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General Introduction to Silicone Surfaces

  • Michael J. OwenEmail author
  • Petar R. DvornicEmail author
Part of the Advances in Silicon Science book series (ADSS, volume 4)

Abstract

Silicones, particularly polydimethylsiloxane (PDMS), are widely exploited for their surface properties. A quantitative review of relevant properties is presented including liquid surface tension measurements, water contact angle studies and solid surface tension determinations from both contact angle and contact mechanics approaches. The properties are considered in the light of the fundamental characteristics of PDMS and related siloxane polymers in order to establish a structure/property relationship of importance in any examination of the surface science of this family of polymers. The central position of PDMS in silicone science and industry follows inevitably from its structure. The combination of small, low-intermolecular-force methyl groups arrayed along the uniquely flexible siloxane backbone produces a polymer whose low surface energy can be equaled or bettered by relatively few other polymers. There is also the additional benefit of greater thermal and oxidative stability than most comparable organic polymers that is important in many applications.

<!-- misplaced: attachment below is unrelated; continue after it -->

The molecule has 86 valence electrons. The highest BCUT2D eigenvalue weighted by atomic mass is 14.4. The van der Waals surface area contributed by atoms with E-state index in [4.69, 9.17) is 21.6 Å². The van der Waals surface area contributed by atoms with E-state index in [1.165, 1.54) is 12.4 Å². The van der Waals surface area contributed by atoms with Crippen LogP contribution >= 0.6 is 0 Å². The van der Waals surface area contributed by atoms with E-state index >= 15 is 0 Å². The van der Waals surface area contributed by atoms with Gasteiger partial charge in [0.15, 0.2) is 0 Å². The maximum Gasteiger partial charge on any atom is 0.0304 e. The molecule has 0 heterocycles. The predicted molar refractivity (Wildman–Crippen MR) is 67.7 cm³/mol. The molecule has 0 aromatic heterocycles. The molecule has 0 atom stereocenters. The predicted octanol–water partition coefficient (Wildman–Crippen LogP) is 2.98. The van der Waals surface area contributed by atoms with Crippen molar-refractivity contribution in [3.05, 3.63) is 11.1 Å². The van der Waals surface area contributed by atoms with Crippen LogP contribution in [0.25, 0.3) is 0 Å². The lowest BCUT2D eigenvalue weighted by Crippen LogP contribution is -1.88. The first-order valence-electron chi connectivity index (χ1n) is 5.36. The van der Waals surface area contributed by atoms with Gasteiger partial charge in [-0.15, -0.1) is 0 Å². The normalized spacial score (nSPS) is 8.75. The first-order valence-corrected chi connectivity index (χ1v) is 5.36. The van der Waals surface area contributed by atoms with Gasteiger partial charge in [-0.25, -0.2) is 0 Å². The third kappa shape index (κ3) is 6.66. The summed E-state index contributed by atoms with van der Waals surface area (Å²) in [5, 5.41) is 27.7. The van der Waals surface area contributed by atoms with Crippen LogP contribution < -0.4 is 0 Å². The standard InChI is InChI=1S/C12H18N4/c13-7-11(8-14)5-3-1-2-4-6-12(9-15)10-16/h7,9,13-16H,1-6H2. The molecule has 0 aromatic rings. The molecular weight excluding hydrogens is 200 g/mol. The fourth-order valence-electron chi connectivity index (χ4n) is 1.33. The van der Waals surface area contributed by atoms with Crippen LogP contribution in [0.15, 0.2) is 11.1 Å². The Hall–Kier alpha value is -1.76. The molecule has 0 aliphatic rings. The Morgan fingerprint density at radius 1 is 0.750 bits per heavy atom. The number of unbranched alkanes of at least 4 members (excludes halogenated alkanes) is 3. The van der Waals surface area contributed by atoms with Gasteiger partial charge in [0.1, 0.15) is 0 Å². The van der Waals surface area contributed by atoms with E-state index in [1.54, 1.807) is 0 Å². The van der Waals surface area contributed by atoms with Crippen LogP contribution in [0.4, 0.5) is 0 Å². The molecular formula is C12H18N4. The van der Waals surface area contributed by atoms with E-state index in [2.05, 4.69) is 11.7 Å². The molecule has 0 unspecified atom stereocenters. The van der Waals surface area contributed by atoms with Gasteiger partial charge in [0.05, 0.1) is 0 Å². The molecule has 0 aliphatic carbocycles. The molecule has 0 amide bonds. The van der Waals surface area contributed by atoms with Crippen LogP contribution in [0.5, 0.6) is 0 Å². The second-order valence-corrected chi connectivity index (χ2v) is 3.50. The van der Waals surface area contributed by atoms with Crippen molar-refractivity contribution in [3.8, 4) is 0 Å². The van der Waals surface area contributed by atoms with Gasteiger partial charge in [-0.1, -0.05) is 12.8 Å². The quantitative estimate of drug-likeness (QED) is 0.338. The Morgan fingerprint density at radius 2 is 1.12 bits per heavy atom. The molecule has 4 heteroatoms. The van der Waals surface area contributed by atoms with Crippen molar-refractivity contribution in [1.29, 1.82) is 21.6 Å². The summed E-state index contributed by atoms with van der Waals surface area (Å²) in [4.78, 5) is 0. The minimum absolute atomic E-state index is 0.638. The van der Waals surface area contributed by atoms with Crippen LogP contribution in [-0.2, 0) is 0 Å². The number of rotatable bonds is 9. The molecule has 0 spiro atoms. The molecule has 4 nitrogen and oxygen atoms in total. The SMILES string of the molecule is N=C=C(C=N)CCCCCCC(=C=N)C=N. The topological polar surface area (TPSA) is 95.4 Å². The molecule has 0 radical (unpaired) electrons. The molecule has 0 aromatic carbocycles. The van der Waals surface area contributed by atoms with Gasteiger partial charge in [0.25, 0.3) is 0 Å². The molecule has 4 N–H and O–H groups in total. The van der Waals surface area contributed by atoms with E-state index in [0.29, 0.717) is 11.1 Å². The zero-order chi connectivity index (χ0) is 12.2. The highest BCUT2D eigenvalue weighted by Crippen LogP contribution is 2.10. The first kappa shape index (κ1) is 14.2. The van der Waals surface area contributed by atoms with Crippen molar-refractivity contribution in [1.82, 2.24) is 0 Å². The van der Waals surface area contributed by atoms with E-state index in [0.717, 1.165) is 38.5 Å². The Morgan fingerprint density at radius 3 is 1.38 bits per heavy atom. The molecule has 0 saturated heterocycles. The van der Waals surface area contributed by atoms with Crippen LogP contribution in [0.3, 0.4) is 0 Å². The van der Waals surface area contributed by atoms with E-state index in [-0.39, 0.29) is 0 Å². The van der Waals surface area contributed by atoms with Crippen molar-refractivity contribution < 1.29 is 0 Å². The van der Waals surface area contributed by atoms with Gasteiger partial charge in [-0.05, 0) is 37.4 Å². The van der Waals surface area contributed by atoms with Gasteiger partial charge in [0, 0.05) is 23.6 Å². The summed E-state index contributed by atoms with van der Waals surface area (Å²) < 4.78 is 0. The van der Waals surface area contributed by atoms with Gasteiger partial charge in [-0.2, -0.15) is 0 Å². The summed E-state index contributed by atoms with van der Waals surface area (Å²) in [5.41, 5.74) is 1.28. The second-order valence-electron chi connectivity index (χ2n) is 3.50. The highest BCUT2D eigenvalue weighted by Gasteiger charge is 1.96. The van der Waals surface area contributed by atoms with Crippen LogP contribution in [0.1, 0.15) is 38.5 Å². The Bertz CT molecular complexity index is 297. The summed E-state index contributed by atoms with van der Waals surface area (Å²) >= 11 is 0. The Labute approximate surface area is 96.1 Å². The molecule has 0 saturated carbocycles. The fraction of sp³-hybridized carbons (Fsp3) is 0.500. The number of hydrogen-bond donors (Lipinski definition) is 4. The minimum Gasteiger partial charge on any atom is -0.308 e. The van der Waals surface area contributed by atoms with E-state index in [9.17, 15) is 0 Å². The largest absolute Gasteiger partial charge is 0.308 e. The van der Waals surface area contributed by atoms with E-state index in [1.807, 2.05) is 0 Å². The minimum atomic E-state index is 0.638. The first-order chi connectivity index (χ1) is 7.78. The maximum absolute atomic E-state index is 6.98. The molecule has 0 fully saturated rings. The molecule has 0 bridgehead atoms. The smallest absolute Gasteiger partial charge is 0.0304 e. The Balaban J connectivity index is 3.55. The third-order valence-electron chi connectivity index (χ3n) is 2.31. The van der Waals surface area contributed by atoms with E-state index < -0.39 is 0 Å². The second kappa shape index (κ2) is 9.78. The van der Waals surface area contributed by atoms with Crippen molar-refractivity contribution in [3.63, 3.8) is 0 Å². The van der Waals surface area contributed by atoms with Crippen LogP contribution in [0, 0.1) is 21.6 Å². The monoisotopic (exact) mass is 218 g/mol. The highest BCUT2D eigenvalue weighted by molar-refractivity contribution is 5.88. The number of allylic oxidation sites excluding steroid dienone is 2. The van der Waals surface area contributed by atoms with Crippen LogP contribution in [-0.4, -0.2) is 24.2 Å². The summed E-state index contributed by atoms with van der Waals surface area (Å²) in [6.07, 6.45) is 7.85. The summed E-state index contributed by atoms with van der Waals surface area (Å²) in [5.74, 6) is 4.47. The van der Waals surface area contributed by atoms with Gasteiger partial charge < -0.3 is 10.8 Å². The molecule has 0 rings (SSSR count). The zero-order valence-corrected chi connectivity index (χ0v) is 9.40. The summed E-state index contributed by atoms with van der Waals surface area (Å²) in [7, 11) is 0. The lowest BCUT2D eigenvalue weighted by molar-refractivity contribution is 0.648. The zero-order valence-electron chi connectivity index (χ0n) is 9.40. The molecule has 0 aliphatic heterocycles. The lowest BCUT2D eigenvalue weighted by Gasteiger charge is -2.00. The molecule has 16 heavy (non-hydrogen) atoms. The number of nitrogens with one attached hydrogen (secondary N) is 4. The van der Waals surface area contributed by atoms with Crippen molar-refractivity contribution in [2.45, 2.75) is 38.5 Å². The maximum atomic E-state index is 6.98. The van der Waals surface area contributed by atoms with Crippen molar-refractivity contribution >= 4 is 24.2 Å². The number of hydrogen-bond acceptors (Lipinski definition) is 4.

Keywords

Liquid and solid surface tension Contact angle and contact mechanics Langmuir trough studies Structure-property relationships in silicone surface science 

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Copyright information

© Springer Science+Business Media Dordrecht 2012

Authors and Affiliations

  1. 1.Michigan Molecular InstituteMidlandUSA

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